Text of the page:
Garden of the dispossessed
David Hochbaum’s body of work is about searching through memory and moving forward. While harvesting the visions of his youth, it is not looking into the dark but into the light with eyes closed, below the physical surface.
David constructs paintings by building them on a melange of wood, metal, and paper, both photographic and printed matter. Each work is painted with oil, acrylics, varnishes, pencils and inks. These images are layered physically as well as historically, combining the figurative approach of the 19th century photographer with the medieval alchemist projected through the eyes of a 20th century cubist.
David’s technique undergoes several stages, usually beginning with a sketch or a few jotted down lines from a passing thought. The artist then collects the pieces of the puzzle, using bits of images from texts and found materials adjoined with props and live models. The combination is arranged and the photograph is taken. The photo shoot resembles a sort of bizarre, gothic theater, which David creates spontaneously as the shoot proceeds. The next step is in the darkroom where David prints the image onto silver black and white paper. The final product consists of silver prints and paints and whatever David manages to get on the surface. Every piece is encased in a custom built frame that David makes from wood, metals, and plastic, specifically for each image.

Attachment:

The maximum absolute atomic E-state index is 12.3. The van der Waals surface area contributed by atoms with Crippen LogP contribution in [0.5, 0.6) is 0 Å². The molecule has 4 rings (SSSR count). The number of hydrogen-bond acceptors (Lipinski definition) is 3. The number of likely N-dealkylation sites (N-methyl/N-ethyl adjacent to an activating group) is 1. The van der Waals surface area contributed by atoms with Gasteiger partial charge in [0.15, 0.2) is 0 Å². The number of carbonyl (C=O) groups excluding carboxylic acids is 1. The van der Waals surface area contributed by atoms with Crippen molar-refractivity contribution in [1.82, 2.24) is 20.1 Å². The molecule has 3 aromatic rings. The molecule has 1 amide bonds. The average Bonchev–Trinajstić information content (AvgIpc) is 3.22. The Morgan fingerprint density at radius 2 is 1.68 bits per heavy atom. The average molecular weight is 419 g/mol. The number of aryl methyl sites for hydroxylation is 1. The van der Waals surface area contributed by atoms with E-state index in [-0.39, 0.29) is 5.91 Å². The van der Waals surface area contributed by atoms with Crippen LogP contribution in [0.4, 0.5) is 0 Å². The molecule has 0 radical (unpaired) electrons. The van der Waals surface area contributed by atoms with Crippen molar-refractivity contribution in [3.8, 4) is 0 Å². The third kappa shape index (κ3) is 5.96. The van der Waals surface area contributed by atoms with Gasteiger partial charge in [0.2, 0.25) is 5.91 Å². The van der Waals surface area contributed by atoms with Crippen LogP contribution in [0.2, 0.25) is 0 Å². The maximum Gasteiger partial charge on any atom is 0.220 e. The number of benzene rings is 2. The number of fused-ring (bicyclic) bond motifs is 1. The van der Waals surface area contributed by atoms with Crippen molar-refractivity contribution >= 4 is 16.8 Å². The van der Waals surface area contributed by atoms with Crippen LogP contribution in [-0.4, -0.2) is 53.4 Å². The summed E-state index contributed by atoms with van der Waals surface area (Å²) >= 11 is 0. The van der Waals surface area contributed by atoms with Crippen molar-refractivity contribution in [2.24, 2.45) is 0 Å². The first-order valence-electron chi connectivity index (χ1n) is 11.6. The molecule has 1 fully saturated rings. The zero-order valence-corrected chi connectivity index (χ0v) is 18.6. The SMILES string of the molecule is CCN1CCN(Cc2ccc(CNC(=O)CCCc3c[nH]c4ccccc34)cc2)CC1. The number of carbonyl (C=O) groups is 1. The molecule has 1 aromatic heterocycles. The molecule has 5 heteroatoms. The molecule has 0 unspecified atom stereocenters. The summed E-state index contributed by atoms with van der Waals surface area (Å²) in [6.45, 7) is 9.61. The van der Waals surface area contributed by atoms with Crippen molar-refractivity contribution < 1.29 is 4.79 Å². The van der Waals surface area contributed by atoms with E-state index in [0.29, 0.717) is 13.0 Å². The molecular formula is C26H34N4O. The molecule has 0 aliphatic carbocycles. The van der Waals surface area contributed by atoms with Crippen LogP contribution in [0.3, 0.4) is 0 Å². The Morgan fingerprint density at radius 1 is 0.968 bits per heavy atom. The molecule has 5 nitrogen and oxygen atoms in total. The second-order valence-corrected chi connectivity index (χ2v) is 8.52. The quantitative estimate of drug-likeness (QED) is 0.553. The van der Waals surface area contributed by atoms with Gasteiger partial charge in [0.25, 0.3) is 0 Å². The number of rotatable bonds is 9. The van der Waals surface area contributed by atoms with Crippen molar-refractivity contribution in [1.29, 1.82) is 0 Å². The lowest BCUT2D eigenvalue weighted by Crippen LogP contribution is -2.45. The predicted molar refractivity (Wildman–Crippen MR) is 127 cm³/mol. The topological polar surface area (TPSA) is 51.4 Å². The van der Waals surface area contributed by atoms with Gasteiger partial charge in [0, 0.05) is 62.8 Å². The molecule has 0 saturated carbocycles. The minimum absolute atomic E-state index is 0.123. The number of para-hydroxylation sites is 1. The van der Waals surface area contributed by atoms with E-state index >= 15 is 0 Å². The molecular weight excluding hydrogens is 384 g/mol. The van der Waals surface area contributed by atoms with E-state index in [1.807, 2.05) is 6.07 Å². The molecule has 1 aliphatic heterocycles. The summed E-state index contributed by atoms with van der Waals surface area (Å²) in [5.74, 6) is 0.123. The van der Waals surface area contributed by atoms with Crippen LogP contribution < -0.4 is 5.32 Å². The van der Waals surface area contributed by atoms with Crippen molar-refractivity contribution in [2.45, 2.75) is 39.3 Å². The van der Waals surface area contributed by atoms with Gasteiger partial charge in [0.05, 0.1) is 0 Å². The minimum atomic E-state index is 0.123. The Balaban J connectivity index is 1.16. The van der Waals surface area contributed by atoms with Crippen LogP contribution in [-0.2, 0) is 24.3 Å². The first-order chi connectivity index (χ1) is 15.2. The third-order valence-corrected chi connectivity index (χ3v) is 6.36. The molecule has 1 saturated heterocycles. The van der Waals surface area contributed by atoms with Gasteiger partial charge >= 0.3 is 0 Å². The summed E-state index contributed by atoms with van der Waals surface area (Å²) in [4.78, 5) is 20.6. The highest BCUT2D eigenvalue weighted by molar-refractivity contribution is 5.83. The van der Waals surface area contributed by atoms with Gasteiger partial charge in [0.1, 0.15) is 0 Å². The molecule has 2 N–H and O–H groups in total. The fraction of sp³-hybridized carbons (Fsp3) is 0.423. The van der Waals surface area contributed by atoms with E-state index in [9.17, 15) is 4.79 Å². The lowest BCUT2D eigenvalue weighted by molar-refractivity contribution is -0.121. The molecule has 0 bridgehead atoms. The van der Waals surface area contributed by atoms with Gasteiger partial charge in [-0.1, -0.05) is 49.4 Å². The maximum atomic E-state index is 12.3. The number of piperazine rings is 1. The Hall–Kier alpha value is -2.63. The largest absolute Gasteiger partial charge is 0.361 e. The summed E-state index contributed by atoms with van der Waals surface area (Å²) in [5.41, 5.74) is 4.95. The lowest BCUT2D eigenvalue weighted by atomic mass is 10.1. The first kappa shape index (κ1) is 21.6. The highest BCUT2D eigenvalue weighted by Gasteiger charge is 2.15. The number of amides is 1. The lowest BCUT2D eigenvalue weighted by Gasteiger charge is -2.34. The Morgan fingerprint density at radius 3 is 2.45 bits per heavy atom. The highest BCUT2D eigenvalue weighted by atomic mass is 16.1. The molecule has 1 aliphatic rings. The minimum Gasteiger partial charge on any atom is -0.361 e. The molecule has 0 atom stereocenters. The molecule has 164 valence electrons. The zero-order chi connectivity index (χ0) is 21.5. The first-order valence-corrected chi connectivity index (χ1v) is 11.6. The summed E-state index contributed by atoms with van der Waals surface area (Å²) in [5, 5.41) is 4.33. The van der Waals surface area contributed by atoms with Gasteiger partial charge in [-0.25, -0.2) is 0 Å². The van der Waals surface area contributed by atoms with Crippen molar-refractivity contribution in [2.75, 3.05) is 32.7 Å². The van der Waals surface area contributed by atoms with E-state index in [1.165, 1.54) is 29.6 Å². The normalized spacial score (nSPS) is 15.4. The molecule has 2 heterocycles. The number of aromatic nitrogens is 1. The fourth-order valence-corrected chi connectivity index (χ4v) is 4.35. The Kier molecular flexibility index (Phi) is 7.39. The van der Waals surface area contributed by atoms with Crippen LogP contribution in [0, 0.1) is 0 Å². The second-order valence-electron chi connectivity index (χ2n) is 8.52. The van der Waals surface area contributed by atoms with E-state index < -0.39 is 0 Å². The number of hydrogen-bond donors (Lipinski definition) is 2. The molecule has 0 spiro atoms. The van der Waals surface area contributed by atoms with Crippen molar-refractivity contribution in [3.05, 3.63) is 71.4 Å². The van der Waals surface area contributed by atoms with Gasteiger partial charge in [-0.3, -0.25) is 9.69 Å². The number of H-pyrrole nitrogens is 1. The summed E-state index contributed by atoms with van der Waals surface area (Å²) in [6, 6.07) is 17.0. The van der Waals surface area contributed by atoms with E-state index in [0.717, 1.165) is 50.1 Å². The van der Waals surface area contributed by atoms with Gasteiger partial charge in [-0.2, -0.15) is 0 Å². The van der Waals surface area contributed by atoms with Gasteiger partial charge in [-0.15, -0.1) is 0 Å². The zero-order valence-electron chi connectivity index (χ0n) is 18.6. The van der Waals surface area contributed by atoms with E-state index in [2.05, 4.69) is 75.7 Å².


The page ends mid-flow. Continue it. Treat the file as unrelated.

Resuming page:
David’s images represent the contemplation of human behavior as a reaction to history, astronomy, sex, and iconoclastic symbols. While maintaining dialogue with his own behavior, each picture produces a vision from his private world bound to elements and symbols; an exposition of women and men caged in a world constructed by natural elements and surrounded by foreign symbols. Artistic craftsmanship of the captured image is married with the depositions of alienation war with archetypal roles of gender, age, and reason. The figures in David’s work seek a balance between the static and kinetic forces of a very surreal and psychosexual environment in which they dwell.
Somnambulist and the silver birds